Changing dog food to include some carbohydrates may also suit your animal. Soy and barley, for example, provide energy to your pup. When it comes to fats, focus on healthy fats that improve skin and fur and provide energy.

Individual Animal Considerations

Dogs at different ages require different vitamins and nutrients. Younger canines need higher calories because they’re  still growing. As puppies become adults, adult food lowers the calorie intake to keep their weight under control. Likewise, senior dogs require even fewer calories because they don’t always stay as active. However, they may require other supplements, like glucosamine to help with joint issues.

Some dogs are more sensitive to food than others. You may have one dog who can eat just about any food with no problem, while another animal may have itchy, irritated skin when on the wrong diet. Dogs with other medical conditions like kidney disease or diabetes may need a particular dog food that helps improve or maintain canine wellness in regards to different health conditions.

You cannot change your dog's food overnight. Routine is critical to your pet's development, and many canines are creatures of habit. Not only does changing their food suddenly disrupt their day, but it can leave them feeling unwell, too.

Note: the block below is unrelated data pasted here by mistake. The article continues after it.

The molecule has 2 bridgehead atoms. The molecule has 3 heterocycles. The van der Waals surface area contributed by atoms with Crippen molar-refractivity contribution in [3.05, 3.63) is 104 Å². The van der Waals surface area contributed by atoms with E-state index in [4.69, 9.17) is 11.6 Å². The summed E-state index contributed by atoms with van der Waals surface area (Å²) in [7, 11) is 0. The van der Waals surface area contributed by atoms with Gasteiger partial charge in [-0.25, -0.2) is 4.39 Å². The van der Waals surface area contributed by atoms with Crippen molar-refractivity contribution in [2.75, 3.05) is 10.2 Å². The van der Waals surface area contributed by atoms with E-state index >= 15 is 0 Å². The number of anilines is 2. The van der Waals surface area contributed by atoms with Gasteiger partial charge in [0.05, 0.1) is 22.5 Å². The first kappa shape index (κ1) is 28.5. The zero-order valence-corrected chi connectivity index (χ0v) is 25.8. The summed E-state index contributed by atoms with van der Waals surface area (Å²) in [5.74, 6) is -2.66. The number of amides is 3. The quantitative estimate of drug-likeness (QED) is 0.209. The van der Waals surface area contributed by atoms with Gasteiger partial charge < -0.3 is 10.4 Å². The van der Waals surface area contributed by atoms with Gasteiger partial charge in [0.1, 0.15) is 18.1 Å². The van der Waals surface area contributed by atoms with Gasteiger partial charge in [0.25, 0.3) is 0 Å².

1. Choose a New Food

Trust matters when changing dog food. Look for ingredients with scientific backing/ingredients/evidence. For example, research shows the benefits of L-carnitine on muscle growth. You don’t need to guess whether the ingredients in your dog's chow will help or harm them when there's science behind it and you’ve done a bit of research.

Think about your dog's specific dietary needs. Canines do well on limited-ingredient foods with little to no filler. Filler can cause animals to get insufficient nutrients and gain weight. In addition to choosing food based on nutrients, think about the taste. While some dogs may eat anything you put in front of them, others have flavor preferences. Most love the taste of meat-flavored foods, like chicken or salmon.